- Tesla Motors, Inc. (advisory board)
Increasing Charging Infrastructure in Our Homes and Workplaces
The Standard for High Performance Green Buildings Will Consider a Revision to Encourage EV-Ready Building Practices: By employing EV-Ready building practices, multi-unit dwelling and commercial building developers can prepare a facility with electrical infrastructure to accommodate a future charging station installation, resulting in significant cost savings for building owners and tenants. To encourage more EV-Ready development in cities and states across the country, an EV-Ready building code measure has been introduced to the American Society of Heating, Refrigerating, and Air-Conditioning Engineers (ASHRAE) 189.1, a standard for high performance green buildings that in 2018 will become the basis for the International Green Construction Code. Through the adoption of this EV-Ready building practice, cities and states can align with the EV building strategies identified by Federal agencies in the 2016 Guiding Principles for Sustainable Federal Buildings.
Expanding DOE’s Workplace Charging Challenge to Include 35 New Businesses, Non-profits, Universities, and Utilities: DOE’s Workplace Charging Challenge encourages America’s employers to commit to providing EV charging access for their workforce. Vehicles are parked at homes and workplaces most of the time, making the Workplace Charging Challenge a significant opportunity to expand our nation’s charging infrastructure. In fact, charging at work can potentially double an EV driver's all-electric daily commuting range. Participating employers include organizations that are assessing their employees’ need for charging to those who have successfully launched workplace charging programs. DOE’s Workplace Charging Challenge has grown to more than 350 partners since its launch in January 2013, and is on track to meet its goal to partner with 500 United States employers by 2018. The 35 new partners announced today include:
- Bates College
- Berkshire Hathaway Energy
- CenterPoint Energy, Inc.
- City of Seattle
- Clean Future, Inc.
- Confluence Environmental Center
- Con Edison
- Duke Energy Carolinas
- Duke Energy Florida
- Duke Energy Indiana
- Duke Energy Kentucky
- Duke Energy Ohio
- Duke Energy Progress
- Eugene Water & Electric Board
- Fresh Start Detail Co.
- Hawai`i Electric Light Company
- Hawaiian Electric Company
- Joseph Hughes Construction
- Maui Electric Company
- Morris Energy Consulting
- NIKE, Inc.
- North American University
- North Coast Electric
- Olympic College
- Orange and Rockland Utilities
- Southern Company: Alabama Power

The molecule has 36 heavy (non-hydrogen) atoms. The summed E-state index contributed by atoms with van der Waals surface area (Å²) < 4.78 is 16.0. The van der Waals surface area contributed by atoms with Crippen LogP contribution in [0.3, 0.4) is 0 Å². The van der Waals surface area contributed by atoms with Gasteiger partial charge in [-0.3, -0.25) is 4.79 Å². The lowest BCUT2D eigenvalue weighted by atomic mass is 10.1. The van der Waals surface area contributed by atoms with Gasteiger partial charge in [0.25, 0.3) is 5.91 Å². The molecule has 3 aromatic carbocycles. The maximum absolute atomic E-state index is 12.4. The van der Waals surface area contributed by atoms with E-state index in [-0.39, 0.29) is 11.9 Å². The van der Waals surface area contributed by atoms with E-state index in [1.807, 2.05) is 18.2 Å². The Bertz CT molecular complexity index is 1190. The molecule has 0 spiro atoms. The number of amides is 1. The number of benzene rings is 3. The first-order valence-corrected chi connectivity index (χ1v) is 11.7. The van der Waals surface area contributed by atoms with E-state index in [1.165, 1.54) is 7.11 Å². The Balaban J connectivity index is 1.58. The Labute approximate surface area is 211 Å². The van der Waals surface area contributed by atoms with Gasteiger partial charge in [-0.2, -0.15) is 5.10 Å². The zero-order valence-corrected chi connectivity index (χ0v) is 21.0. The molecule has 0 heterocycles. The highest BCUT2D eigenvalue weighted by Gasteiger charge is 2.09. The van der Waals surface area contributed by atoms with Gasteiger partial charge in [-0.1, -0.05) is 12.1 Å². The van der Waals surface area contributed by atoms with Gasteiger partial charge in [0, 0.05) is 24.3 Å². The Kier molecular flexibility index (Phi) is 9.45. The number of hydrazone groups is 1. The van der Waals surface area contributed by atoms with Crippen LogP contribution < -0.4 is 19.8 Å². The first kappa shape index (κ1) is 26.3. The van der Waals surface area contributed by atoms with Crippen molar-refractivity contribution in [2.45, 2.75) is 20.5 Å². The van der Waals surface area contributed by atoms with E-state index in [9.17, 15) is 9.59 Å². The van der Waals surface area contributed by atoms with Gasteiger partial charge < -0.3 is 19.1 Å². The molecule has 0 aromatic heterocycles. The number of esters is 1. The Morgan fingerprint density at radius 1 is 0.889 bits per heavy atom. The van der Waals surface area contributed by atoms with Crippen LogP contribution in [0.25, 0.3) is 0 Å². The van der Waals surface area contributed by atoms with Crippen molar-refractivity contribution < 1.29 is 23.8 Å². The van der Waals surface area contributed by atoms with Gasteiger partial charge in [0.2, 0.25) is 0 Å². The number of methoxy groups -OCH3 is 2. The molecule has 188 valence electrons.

- Southern Company: Georgia Power
- Southern Company: Gulf Power
- Southern Company: Mississippi Power
- Southwest Clean Air Agency
- Sustainable Future LLC
- The Valley Hospital
- University of Oregon
- Utah Valley Hospital
PRIVATE SECTOR COMMITMENTS TO INCREASE ELECTRIC VEHICLE CHARGING INFRASTRUCTURE
Twelve utilities and charging companies are announcing commitments to increase deployment of EVs and charging infrastructure, and to use the Guiding Principles to Promote Electric Vehicles and Charging Infrastructure to work together to accelerate EV deployment.
- Avista commits to install electric vehicle supply equipment (EVSE) in its Eastern Washington service territory, as part of a two-year pilot program recently approved by the Washington Utilities and Transportation Commission. Provided full participation levels, Avista expects to install a total of 272 EVSE connection ports in approximately 200 different locations: 120 in residential homes, 50 at workplaces, and 30 in public locations, including 7 DC fast chargers to enable regional EV travel.
- Florida Power and Light (FPL) is committed to the mass market adoption of EVs by working with local, state, and federal stakeholders on initiatives that will help drive EV adoption. FPL will continue to educate and support residential and commercial customers on the benefits of EVs and work with them to remove barriers to adoption. FPL also commits to continue to place EVs into its fleet when possible.
- The Hawaiian Electric Companies have committed to work with all stakeholders to support EVs as part of reaching the islands’ goal of 100 percent renewable energy for electricity by 2045. The Hawaiian Electric Companies will continue to install more DC fast charging stations, research demand management and demand response strategies in EV charging and seek new policy and infrastructure opportunities to provide reliable, clean power for EV charging.
- Kansas City Power & Light (KCP&L) commits to continuing its leadership and support of the electric transportation market by deploying 10 percent of its Clean Charge Network in underserved and low-income areas of its service territory. KCP&L believes that charging infrastructure should be available and accessible to its customers of all income levels.